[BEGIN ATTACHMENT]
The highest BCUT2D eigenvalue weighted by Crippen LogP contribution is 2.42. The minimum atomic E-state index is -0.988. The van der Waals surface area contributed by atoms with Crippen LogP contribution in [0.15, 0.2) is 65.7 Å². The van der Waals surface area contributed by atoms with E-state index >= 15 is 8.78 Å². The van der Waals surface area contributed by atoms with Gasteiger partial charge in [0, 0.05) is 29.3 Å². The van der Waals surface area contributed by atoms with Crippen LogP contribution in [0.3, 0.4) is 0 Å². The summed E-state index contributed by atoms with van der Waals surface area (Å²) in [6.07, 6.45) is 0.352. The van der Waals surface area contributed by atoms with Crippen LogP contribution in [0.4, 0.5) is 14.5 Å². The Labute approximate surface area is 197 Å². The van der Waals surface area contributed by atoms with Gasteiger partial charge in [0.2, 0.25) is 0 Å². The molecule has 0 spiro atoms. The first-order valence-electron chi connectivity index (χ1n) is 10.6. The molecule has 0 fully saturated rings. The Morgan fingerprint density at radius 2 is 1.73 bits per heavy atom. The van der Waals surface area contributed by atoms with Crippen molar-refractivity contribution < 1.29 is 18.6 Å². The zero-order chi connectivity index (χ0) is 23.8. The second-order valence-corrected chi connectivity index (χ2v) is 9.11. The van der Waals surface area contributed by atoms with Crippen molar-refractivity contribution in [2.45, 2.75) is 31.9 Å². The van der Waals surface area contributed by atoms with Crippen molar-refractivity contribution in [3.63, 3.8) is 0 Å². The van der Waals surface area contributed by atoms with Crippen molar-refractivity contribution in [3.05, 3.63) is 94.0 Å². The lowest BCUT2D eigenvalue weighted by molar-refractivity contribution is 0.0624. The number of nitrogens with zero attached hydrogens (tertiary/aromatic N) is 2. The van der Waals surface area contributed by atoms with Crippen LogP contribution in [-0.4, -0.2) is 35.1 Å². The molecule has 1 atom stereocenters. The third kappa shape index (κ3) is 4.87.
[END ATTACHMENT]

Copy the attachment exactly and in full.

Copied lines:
The highest BCUT2D eigenvalue weighted by Crippen LogP contribution is 2.42. The minimum atomic E-state index is -0.988. The van der Waals surface area contributed by atoms with Crippen LogP contribution in [0.15, 0.2) is 65.7 Å². The van der Waals surface area contributed by atoms with E-state index >= 15 is 8.78 Å². The van der Waals surface area contributed by atoms with Gasteiger partial charge in [0, 0.05) is 29.3 Å². The van der Waals surface area contributed by atoms with Crippen LogP contribution in [0.3, 0.4) is 0 Å². The summed E-state index contributed by atoms with van der Waals surface area (Å²) in [6.07, 6.45) is 0.352. The van der Waals surface area contributed by atoms with Crippen LogP contribution in [0.4, 0.5) is 14.5 Å². The Labute approximate surface area is 197 Å². The van der Waals surface area contributed by atoms with Gasteiger partial charge in [0.2, 0.25) is 0 Å². The molecule has 0 spiro atoms. The first-order valence-electron chi connectivity index (χ1n) is 10.6. The molecule has 0 fully saturated rings. The Morgan fingerprint density at radius 2 is 1.73 bits per heavy atom. The van der Waals surface area contributed by atoms with Crippen molar-refractivity contribution < 1.29 is 18.6 Å². The zero-order chi connectivity index (χ0) is 23.8. The second-order valence-corrected chi connectivity index (χ2v) is 9.11. The van der Waals surface area contributed by atoms with Crippen molar-refractivity contribution in [2.45, 2.75) is 31.9 Å². The van der Waals surface area contributed by atoms with Crippen molar-refractivity contribution in [3.63, 3.8) is 0 Å². The van der Waals surface area contributed by atoms with Crippen molar-refractivity contribution in [3.05, 3.63) is 94.0 Å². The lowest BCUT2D eigenvalue weighted by molar-refractivity contribution is 0.0624. The number of nitrogens with zero attached hydrogens (tertiary/aromatic N) is 2. The van der Waals surface area contributed by atoms with Crippen LogP contribution in [-0.4, -0.2) is 35.1 Å². The molecule has 1 atom stereocenters. The third kappa shape index (κ3) is 4.87.